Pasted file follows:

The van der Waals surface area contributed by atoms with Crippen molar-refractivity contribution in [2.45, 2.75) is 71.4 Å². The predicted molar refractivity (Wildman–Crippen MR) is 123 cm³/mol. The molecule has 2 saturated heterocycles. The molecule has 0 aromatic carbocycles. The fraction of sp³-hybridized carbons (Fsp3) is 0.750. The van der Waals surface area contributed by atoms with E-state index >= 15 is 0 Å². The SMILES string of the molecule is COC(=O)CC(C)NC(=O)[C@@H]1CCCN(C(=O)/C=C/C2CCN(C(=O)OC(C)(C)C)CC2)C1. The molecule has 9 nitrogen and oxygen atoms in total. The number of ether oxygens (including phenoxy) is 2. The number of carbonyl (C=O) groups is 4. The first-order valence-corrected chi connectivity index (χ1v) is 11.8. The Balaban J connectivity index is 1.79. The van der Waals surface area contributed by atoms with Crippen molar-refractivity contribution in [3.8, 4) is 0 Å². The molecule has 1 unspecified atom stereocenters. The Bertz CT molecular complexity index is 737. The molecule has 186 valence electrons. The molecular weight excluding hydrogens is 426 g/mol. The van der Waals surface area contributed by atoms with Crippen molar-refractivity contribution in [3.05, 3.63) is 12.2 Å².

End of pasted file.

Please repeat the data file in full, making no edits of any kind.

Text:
The van der Waals surface area contributed by atoms with Crippen molar-refractivity contribution in [2.45, 2.75) is 71.4 Å². The predicted molar refractivity (Wildman–Crippen MR) is 123 cm³/mol. The molecule has 2 saturated heterocycles. The molecule has 0 aromatic carbocycles. The fraction of sp³-hybridized carbons (Fsp3) is 0.750. The van der Waals surface area contributed by atoms with E-state index >= 15 is 0 Å². The SMILES string of the molecule is COC(=O)CC(C)NC(=O)[C@@H]1CCCN(C(=O)/C=C/C2CCN(C(=O)OC(C)(C)C)CC2)C1. The molecule has 9 nitrogen and oxygen atoms in total. The number of ether oxygens (including phenoxy) is 2. The number of carbonyl (C=O) groups is 4. The first-order valence-corrected chi connectivity index (χ1v) is 11.8. The Balaban J connectivity index is 1.79. The van der Waals surface area contributed by atoms with Crippen molar-refractivity contribution in [3.8, 4) is 0 Å². The molecule has 1 unspecified atom stereocenters. The Bertz CT molecular complexity index is 737. The molecule has 186 valence electrons. The molecular weight excluding hydrogens is 426 g/mol. The van der Waals surface area contributed by atoms with Crippen molar-refractivity contribution in [3.05, 3.63) is 12.2 Å².